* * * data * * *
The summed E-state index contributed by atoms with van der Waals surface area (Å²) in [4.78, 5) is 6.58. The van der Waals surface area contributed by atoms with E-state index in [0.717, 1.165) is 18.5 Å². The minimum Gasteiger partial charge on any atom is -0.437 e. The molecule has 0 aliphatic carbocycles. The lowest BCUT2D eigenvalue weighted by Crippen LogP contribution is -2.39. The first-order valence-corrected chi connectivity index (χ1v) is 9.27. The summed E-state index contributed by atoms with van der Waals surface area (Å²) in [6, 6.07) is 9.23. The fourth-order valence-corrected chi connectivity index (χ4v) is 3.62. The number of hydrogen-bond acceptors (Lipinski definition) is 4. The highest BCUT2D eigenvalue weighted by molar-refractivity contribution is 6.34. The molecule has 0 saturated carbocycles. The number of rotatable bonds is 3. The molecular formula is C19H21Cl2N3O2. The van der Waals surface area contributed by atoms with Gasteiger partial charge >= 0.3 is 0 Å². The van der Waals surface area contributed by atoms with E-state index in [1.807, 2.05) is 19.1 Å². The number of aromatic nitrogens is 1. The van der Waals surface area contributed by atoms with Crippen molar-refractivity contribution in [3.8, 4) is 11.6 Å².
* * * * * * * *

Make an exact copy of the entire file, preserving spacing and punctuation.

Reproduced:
The summed E-state index contributed by atoms with van der Waals surface area (Å²) in [4.78, 5) is 6.58. The van der Waals surface area contributed by atoms with E-state index in [0.717, 1.165) is 18.5 Å². The minimum Gasteiger partial charge on any atom is -0.437 e. The molecule has 0 aliphatic carbocycles. The lowest BCUT2D eigenvalue weighted by Crippen LogP contribution is -2.39. The first-order valence-corrected chi connectivity index (χ1v) is 9.27. The summed E-state index contributed by atoms with van der Waals surface area (Å²) in [6, 6.07) is 9.23. The fourth-order valence-corrected chi connectivity index (χ4v) is 3.62. The number of hydrogen-bond acceptors (Lipinski definition) is 4. The highest BCUT2D eigenvalue weighted by molar-refractivity contribution is 6.34. The molecule has 0 saturated carbocycles. The number of rotatable bonds is 3. The molecular formula is C19H21Cl2N3O2. The van der Waals surface area contributed by atoms with Gasteiger partial charge >= 0.3 is 0 Å². The van der Waals surface area contributed by atoms with E-state index in [1.807, 2.05) is 19.1 Å². The number of aromatic nitrogens is 1. The van der Waals surface area contributed by atoms with Crippen molar-refractivity contribution in [3.8, 4) is 11.6 Å².